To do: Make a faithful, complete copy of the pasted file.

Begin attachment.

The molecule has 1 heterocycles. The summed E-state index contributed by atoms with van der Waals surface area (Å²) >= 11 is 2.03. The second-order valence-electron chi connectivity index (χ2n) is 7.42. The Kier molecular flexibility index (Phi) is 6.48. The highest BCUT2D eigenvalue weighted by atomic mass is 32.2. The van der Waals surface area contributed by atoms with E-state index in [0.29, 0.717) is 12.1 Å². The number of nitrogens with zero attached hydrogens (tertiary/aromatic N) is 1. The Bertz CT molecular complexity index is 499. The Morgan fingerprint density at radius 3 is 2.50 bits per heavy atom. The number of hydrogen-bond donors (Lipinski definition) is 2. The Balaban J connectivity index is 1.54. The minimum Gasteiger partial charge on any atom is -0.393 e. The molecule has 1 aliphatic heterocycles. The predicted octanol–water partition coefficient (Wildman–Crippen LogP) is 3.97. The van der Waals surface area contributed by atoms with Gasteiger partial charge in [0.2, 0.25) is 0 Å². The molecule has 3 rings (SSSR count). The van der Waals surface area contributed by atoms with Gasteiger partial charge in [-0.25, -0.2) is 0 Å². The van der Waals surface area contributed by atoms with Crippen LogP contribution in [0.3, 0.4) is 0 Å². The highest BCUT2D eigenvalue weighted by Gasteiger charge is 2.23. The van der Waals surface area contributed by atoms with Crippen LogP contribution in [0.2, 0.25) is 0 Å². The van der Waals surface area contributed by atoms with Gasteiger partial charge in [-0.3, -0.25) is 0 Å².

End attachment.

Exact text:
The molecule has 1 heterocycles. The summed E-state index contributed by atoms with van der Waals surface area (Å²) >= 11 is 2.03. The second-order valence-electron chi connectivity index (χ2n) is 7.42. The Kier molecular flexibility index (Phi) is 6.48. The highest BCUT2D eigenvalue weighted by atomic mass is 32.2. The van der Waals surface area contributed by atoms with E-state index in [0.29, 0.717) is 12.1 Å². The number of nitrogens with zero attached hydrogens (tertiary/aromatic N) is 1. The Bertz CT molecular complexity index is 499. The Morgan fingerprint density at radius 3 is 2.50 bits per heavy atom. The number of hydrogen-bond donors (Lipinski definition) is 2. The Balaban J connectivity index is 1.54. The minimum Gasteiger partial charge on any atom is -0.393 e. The molecule has 1 aliphatic heterocycles. The predicted octanol–water partition coefficient (Wildman–Crippen LogP) is 3.97. The van der Waals surface area contributed by atoms with Gasteiger partial charge in [0.2, 0.25) is 0 Å². The molecule has 3 rings (SSSR count). The van der Waals surface area contributed by atoms with Gasteiger partial charge in [-0.25, -0.2) is 0 Å². The van der Waals surface area contributed by atoms with Crippen LogP contribution in [0.3, 0.4) is 0 Å². The highest BCUT2D eigenvalue weighted by Gasteiger charge is 2.23. The van der Waals surface area contributed by atoms with Crippen LogP contribution in [0.2, 0.25) is 0 Å². The van der Waals surface area contributed by atoms with Gasteiger partial charge in [-0.3, -0.25) is 0 Å².